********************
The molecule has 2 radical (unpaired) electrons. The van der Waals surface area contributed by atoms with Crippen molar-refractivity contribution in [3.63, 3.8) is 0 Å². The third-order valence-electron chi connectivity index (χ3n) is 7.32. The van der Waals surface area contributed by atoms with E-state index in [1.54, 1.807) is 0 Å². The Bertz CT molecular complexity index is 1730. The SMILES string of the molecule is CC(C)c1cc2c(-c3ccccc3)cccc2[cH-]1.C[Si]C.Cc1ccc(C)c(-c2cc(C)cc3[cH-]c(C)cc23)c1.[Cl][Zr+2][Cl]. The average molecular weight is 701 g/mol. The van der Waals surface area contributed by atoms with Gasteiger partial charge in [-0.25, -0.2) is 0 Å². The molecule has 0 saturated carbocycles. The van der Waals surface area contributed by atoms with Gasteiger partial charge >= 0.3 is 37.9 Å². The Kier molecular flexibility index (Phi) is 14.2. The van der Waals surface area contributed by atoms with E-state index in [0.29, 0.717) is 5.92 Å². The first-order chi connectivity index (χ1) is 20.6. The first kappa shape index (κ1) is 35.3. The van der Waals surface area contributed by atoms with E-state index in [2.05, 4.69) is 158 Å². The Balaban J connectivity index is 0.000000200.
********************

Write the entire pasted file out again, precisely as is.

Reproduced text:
The molecule has 2 radical (unpaired) electrons. The van der Waals surface area contributed by atoms with Crippen molar-refractivity contribution in [3.63, 3.8) is 0 Å². The third-order valence-electron chi connectivity index (χ3n) is 7.32. The van der Waals surface area contributed by atoms with E-state index in [1.54, 1.807) is 0 Å². The Bertz CT molecular complexity index is 1730. The SMILES string of the molecule is CC(C)c1cc2c(-c3ccccc3)cccc2[cH-]1.C[Si]C.Cc1ccc(C)c(-c2cc(C)cc3[cH-]c(C)cc23)c1.[Cl][Zr+2][Cl]. The average molecular weight is 701 g/mol. The van der Waals surface area contributed by atoms with Gasteiger partial charge in [-0.25, -0.2) is 0 Å². The molecule has 0 saturated carbocycles. The van der Waals surface area contributed by atoms with Gasteiger partial charge >= 0.3 is 37.9 Å². The Kier molecular flexibility index (Phi) is 14.2. The van der Waals surface area contributed by atoms with E-state index in [0.29, 0.717) is 5.92 Å². The first-order chi connectivity index (χ1) is 20.6. The first kappa shape index (κ1) is 35.3. The van der Waals surface area contributed by atoms with E-state index in [2.05, 4.69) is 158 Å². The Balaban J connectivity index is 0.000000200.